I believe that most announcements don’t work.
Before I share the reasons why, let me share with you what they normally sound like.
“Hey guys, this weekend we’re having a training beginning Friday at 7pm. Hope to see you there!”
Would you agree that this is generally what many announcements sound like? Do you see anything wrong with this picture?
Here’s why it doesn’t work: it is a call to action, but not a call to a decision.
It’s a call to do something, but you’re not letting me actively respond and register that decision.
For example, pastors will sometimes make appeals by asking people to come forward in church. The people come forward, but then no decision is actually registered, and there is no way to then help the people follow through with their decision.
Here’s a better way: if you want someone to be involved, make it as easy as possible for someone to be involved, and give them an opportunity to register that decision.
If you make an announcement for someone to be involved in small groups, don’t ask them to contact so-and-so to get the info. Have a card ready. Make the announcement, but then say, “If you’d love some more info on being involved in one of our small groups or would like to register for one, select this option on the connect card (sub in here whatever you call a response card), and one of our leaders will contact you with the info.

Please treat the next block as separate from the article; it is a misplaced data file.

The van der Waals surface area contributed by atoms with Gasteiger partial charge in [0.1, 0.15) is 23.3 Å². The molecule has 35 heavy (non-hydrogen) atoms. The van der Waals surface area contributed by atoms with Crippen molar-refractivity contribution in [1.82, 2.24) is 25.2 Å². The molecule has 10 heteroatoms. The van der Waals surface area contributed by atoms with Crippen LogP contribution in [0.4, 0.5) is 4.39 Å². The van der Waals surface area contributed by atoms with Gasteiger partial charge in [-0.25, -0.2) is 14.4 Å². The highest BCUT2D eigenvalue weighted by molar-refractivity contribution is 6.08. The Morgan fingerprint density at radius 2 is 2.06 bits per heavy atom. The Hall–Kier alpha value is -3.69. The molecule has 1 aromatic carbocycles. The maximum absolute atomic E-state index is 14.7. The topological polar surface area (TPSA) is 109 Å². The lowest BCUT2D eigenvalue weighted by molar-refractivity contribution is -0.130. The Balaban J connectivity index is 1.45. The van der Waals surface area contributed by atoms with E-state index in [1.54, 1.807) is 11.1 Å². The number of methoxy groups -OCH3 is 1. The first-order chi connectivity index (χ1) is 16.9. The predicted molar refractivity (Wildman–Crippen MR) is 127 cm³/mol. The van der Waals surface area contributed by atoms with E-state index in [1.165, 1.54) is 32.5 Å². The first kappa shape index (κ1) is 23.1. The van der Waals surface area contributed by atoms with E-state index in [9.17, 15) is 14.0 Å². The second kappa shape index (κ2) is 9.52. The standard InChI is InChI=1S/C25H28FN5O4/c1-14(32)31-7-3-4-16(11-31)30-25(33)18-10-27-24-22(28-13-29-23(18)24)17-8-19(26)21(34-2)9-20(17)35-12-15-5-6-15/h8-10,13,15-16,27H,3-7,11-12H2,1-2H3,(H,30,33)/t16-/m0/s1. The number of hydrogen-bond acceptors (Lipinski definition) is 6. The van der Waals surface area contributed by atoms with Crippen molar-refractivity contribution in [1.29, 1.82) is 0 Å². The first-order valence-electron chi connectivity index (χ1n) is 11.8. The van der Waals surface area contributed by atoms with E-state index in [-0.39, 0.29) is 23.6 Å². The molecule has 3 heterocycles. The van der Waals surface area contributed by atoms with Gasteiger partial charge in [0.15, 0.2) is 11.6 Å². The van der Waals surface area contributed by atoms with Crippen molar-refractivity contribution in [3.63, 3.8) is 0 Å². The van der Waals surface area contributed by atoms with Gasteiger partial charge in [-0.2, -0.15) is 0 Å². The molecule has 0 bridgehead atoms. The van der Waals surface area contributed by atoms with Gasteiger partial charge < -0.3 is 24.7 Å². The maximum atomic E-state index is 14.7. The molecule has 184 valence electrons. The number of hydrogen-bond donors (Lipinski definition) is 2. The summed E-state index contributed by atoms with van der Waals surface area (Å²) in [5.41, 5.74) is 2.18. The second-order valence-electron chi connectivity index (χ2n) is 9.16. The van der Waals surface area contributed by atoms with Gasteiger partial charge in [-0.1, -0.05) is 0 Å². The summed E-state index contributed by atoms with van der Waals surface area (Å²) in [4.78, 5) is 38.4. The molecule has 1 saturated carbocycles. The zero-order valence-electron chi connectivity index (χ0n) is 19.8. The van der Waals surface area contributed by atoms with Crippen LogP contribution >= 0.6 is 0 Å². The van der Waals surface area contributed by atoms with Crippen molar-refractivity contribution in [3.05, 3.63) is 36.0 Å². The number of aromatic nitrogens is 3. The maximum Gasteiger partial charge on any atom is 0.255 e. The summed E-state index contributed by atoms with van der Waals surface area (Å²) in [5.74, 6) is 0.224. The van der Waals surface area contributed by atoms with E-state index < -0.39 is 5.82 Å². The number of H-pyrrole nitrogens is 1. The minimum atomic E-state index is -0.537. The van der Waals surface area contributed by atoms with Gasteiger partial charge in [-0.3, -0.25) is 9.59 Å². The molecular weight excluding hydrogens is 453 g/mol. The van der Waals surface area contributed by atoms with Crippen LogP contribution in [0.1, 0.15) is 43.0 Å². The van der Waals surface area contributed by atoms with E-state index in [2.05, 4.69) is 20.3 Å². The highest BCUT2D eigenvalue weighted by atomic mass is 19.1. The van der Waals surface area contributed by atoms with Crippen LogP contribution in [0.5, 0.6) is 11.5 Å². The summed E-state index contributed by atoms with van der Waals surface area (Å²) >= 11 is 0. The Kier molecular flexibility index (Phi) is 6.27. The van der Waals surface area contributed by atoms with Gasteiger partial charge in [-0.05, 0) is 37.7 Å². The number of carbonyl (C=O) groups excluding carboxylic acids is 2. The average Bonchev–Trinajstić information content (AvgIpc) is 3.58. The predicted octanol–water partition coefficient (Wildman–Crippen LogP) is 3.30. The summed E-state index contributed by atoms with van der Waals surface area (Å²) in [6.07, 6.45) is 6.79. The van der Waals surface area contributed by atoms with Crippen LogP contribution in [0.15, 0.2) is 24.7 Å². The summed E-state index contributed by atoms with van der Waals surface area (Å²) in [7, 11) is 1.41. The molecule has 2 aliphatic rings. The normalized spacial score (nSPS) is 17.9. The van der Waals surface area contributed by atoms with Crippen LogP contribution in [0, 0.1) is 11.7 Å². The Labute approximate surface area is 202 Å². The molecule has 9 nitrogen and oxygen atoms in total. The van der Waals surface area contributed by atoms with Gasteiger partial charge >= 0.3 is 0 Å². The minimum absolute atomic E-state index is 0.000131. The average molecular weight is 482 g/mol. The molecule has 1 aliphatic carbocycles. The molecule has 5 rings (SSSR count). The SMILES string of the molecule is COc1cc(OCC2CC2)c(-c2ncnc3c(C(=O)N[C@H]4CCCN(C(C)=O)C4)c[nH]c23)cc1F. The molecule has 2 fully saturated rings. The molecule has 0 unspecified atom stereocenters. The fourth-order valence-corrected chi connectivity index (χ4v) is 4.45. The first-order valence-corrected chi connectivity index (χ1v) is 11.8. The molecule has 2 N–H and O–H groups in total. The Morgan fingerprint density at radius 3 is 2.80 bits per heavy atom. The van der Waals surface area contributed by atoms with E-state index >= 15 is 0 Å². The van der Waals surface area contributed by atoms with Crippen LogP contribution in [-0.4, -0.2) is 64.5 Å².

Make it easy for people. The responsibility of administration and leaders is to create as seamless and easy an experience as possible. You go through the hard work so that attenders can easily make a decision.
If you make an announcement in a newsletter, create a link so that people can register to be involved. If people don’t register, you have no way of actually gauging interest and will have no way of knowing if you’ll have enough people.
At the end of every semester we hold a small event called Soup for Students. We feed the students during finals week. Using this process, we sent an announcement in our e-newsletter with a link so the church members could register to bring soup. We discovered after a few days that not many had actually registered, so we had to personally recruit more people to bring soup. If we hadn’t done asked people to register if they’re bringing soup, we wouldn’t have known that we would be needing more.
It’s a simple principle: never make an announcement or an appeal without giving people an opportunity to register that decision.
So what do you think? Scroll below to leave a comment or click here.
[image by Glenn Halog]